SEATTLE -- Even with five complete games already this season, Roy Halladay had a lingering feeling that a little piece of his pitching was lacking.
He found what was missing, at least on Monday night.
The performance was a quick turnaround for Halladay, who was battered for nine hits and a season-high five earned runs against Cincinnati last week. During his side session between starts, Halladay worked on his mechanics and found a groove with his pitches.
It carried over into Monday.
"We did a few things mechanically and I felt good with it and I felt a little more together," Halladay said. "Before I was kind of scrambling for those things."
Halladay knew it was going to be a good night when he was warming up in the bullpen. Manager Cito Gaston turned to his coaches in the early innings and stated that maybe just one run would be enough on this night.
Gaston was right.
"He's so locked into what he has to do and he hates giving up runs," Toronto catcher Rod Barajas said. "He's a guy who wants to go out every single time and throw a shutout."
Methodically controlling his pitch count, Halladay mowed through the Mariners lineup, allowing a pair of singles to Richie Sexson, and a hit each to Willie Bloomquist and Jeremy Reed. The only other Seattle batter to reach base against Toronto's ace was Ichiro Suzuki, who beat out a potential double play in the third and reached on an error in the sixth.
It was the seventh inning before a Seattle batter reached second base, and Halladay (9-6) won for the first time since June 8, throwing his sixth complete game of the season. His last complete-game shutout was June 22, 2007, an 8-0 three-hitter against the Mariners.
Halladay, the major league leader in innings pitched, struck out six and threw 115 pitches, 84 for strikes. He did not walk a batter and only two putouts were made by the Blue Jays outfield.
"It's nice when you go out and feel like everything is there and it's going to be one of those good ones," Halladay said.
Unlike that last shutout, Halladay didn't get much offensive help, but the Blue Jays had just enough clutch hitting against Mariners starter R.A. Dickey.
David Eckstein ripped a two-out double into the left-field corner in the fifth. Marco Scutaro, who hit the ball hard in his first two at-bats, then followed with a sharp single to center, easily scoring the speedy Eckstein from second.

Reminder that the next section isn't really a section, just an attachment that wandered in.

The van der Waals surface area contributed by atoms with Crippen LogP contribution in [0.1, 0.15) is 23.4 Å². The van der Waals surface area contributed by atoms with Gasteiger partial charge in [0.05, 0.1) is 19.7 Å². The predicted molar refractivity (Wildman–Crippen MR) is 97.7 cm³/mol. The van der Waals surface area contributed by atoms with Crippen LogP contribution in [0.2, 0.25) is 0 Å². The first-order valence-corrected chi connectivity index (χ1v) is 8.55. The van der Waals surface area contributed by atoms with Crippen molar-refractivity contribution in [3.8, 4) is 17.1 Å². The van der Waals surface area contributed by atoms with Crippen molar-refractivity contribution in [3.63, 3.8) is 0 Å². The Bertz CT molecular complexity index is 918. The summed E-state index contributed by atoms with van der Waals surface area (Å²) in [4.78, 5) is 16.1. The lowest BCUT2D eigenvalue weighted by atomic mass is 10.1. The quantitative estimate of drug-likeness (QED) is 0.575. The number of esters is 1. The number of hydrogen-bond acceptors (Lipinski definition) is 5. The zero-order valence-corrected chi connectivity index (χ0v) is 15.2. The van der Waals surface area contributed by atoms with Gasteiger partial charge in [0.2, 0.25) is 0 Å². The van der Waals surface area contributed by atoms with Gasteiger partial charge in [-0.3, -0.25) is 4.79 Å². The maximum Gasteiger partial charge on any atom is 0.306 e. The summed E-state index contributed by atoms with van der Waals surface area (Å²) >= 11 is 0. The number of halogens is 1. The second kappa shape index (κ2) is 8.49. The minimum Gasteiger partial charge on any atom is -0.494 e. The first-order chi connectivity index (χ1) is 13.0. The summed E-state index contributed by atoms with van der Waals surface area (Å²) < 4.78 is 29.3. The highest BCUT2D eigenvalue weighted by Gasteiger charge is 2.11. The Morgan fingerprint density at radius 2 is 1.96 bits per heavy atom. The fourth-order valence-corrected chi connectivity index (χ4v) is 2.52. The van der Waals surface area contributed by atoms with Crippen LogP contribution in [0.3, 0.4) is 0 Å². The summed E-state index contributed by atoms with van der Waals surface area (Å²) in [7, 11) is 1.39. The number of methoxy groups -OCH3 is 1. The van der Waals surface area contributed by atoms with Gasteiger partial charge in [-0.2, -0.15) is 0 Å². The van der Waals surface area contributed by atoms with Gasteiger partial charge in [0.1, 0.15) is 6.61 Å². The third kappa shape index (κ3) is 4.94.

In the sixth, Vernon Wells led off with a single and Scott Rolen added a one-out single, his third hit of the night. Rolen is 7-for-14 in his last four games. Lyle Overbay then walked on a 3-2 pitch to load the bases.
With a 1-1 count, Barajas tapped a slow grounder to shortstop and Bloomquist's only play was to first, allowing Wells to score for a 2-0 cushion.
That was more than enough for Halladay.
"I told the guys in the dugout, if we could just get a couple I thought (Halladay) could hold it for us," Gaston said.
The Mariners had a three-game win streak snapped, and received more bad news after the game when they placed their young ace, Felix Hernandez, on the 15-day disabled list as his sprained left ankle has been slow to recover.
Seattle's best chance at getting to Halladay came in the seventh, but the right-hander relied on the strikeout to escape the jam. Reed dumped a one-out single and brazenly advanced to third on Sexson's single into left, putting runners at the corners -- the first time Seattle had two base runners in an inning.
Halladay then calmly struck out rookie Jeff Clement looking -- for the third time -- and induced a slow grounder from Kenji Johjima to end the inning.
"That is the kind of pitcher you would call an 'ace,'" Suzuki said through an interpreter.
Dickey (2-4) was coming off seven shutout innings in an 11-0 win against the New York Mets last week, and his dancing knuckleball matched Halladay for the first four innings, before finding trouble in the fifth. Dickey allowed nine hits and struck out three, but is 1-3 as a starter.
- Seattle reliever Ryan Rowland-Smith will get the start on Tuesday against the Blue Jays in place of Hernandez. It will be Rowland-Smith's first start since pitching at Double-A San Antonio in 2006.
- Much of the crowd was filled with Blue Jays' fans driving down from British Columbia, many waving the Canadian flag.
- Sexson, maligned at home for his .220 batting average entering Monday, had his 11th multihit game of the season.